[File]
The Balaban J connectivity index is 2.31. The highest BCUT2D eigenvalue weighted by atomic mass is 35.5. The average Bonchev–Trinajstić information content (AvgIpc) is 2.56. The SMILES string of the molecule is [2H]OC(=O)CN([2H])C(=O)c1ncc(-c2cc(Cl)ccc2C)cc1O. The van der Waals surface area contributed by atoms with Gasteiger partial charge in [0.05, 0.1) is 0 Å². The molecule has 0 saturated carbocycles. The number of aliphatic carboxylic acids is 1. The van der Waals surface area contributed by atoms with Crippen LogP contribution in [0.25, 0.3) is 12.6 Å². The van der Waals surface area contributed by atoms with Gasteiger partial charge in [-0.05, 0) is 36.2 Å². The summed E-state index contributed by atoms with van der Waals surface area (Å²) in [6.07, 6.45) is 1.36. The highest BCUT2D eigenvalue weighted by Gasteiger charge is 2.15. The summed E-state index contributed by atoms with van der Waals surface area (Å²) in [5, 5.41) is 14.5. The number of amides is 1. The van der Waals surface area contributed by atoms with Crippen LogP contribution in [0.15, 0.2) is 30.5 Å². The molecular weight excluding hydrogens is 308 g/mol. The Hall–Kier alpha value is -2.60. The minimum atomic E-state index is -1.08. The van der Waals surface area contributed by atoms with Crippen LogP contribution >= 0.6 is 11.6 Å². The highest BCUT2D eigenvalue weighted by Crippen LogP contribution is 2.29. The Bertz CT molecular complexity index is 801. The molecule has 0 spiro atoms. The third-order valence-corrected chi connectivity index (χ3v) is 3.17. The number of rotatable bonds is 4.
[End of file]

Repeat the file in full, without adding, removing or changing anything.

The Balaban J connectivity index is 2.31. The highest BCUT2D eigenvalue weighted by atomic mass is 35.5. The average Bonchev–Trinajstić information content (AvgIpc) is 2.56. The SMILES string of the molecule is [2H]OC(=O)CN([2H])C(=O)c1ncc(-c2cc(Cl)ccc2C)cc1O. The van der Waals surface area contributed by atoms with Gasteiger partial charge in [0.05, 0.1) is 0 Å². The molecule has 0 saturated carbocycles. The number of aliphatic carboxylic acids is 1. The van der Waals surface area contributed by atoms with Crippen LogP contribution in [0.25, 0.3) is 12.6 Å². The van der Waals surface area contributed by atoms with Gasteiger partial charge in [-0.05, 0) is 36.2 Å². The summed E-state index contributed by atoms with van der Waals surface area (Å²) in [6.07, 6.45) is 1.36. The highest BCUT2D eigenvalue weighted by Gasteiger charge is 2.15. The summed E-state index contributed by atoms with van der Waals surface area (Å²) in [5, 5.41) is 14.5. The number of amides is 1. The van der Waals surface area contributed by atoms with Crippen LogP contribution in [0.15, 0.2) is 30.5 Å². The molecular weight excluding hydrogens is 308 g/mol. The Hall–Kier alpha value is -2.60. The minimum atomic E-state index is -1.08. The van der Waals surface area contributed by atoms with Crippen LogP contribution >= 0.6 is 11.6 Å². The highest BCUT2D eigenvalue weighted by Crippen LogP contribution is 2.29. The Bertz CT molecular complexity index is 801. The molecule has 0 spiro atoms. The third-order valence-corrected chi connectivity index (χ3v) is 3.17. The number of rotatable bonds is 4.